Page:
By Siphokazi Mathe, Media Management student
Friday 23 August was day two of the informative and exciting Rhodes University Postgraduate conference.
The day began with a discussion facilitated by the Director of the Centre for Postgraduate Studies (CPGS), Professor Sioux McKenna, entitled ‘Graduate attributes – what they might mean to you’. The discussion sparked a dialogue about the hard and soft skills eager and aspiring researchers need to acquire to become generators of knowledge within their relevant academic fields.
Prof McKenna started the discussion by asking, “What contribution does your research make at the frontiers of your discipline or field of study?”
This question not only set the tone for the introspective and developmental dialogue that took place that morning, but stressed the importance of producing academic work that is “equitable, respectful and more just for our societies”.
Participants shared the sense of personal meaning derived from participating in the knowledge conversation. Hesitancy was expressed at the idea of identifying themselves as ‘experts’, one of the graduate attributes identified in the national doctoral standards. A lively commitment was made by participants to the collaborative nature of knowledge production and the need for interdisciplinary solutions to the world’s most stubborn problems.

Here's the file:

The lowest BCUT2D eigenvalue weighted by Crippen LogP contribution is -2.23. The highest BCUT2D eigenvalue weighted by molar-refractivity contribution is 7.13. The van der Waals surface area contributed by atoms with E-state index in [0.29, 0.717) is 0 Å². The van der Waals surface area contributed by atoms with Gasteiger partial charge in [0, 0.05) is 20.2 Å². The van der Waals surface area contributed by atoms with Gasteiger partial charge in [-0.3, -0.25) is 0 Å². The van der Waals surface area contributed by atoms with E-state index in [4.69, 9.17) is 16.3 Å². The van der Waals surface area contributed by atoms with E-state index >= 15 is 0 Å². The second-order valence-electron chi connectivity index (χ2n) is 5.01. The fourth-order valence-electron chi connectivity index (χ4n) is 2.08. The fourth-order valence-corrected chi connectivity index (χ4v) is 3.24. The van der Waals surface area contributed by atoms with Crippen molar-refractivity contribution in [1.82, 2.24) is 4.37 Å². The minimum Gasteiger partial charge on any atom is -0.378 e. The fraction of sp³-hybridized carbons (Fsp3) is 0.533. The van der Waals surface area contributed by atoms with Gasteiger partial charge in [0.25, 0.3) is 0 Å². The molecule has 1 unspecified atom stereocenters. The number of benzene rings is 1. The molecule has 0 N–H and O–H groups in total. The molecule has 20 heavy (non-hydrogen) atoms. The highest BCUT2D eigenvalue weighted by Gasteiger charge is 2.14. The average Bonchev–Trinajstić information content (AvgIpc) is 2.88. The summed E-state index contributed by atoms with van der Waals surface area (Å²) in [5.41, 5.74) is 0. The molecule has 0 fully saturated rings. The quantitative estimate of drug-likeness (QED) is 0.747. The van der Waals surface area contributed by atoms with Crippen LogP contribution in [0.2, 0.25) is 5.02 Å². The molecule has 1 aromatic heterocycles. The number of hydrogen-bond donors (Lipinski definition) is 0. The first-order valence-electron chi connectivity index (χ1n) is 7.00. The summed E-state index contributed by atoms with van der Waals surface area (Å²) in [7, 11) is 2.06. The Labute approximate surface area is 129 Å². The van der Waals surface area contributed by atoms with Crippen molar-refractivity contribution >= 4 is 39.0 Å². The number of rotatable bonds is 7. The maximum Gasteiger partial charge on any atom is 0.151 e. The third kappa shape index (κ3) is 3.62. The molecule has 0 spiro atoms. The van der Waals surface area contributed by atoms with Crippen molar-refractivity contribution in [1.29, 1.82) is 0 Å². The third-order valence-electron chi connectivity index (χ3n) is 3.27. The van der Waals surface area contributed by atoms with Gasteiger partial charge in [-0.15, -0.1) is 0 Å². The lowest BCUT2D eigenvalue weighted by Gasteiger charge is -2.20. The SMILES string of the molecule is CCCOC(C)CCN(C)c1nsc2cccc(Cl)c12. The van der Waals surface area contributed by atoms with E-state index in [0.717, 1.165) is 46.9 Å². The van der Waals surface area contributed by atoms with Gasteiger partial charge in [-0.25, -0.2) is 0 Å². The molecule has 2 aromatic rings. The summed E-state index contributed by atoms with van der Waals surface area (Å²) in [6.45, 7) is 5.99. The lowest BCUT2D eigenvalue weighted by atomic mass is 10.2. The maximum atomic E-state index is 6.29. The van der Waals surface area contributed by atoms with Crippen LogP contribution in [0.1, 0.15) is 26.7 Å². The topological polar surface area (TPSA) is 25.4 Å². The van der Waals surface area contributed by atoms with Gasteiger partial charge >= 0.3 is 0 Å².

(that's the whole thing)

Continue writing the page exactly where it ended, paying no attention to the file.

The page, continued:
The second half of the morning’s dialogue was dedicated to a panel discussion with postdoctoral fellows Dr Matthew Weaver (Institute for Water Research), Dr Charles Teta (Ichthyology and Fisheries Sciences), Dr Elandrie Davoren (Department of Environmental Sciences), and Dr Olugbenga Egbetokun (Economics and Economic History) - a panel of esteemed academic colleagues who have centered their research on the interaction between communities, people and the environment, prioritising a balance between social consciousness and knowledge production.
The panelists highlighted compassion and creativity as being crucial to the building of knowledge in the academy. The four postdoctoral fellows expanded on their own academic journeys and insights about the conversations we have as academics, and indicated how they have extended their studies into the next stage of their research.
Central to the panel discussion, and a topic which piqued the interest of the audience, was the dissemination of knowledge produced amongst both the academic community and the community in which the knowledge was produced. This conversation pinpointed the convergence of technology, digitisation and academia as useful for widening access to knowledge. Social media in particular was emphasised as a creative conductor or tool in the gathering and distribution of information and knowledge.
Friday morning’s conference session concluded with positive sentiments towards more creative and ethical means of attaining and distributing knowledge and information, while also maintaining a focus on the social responsibility of academics within their communities and fields of study.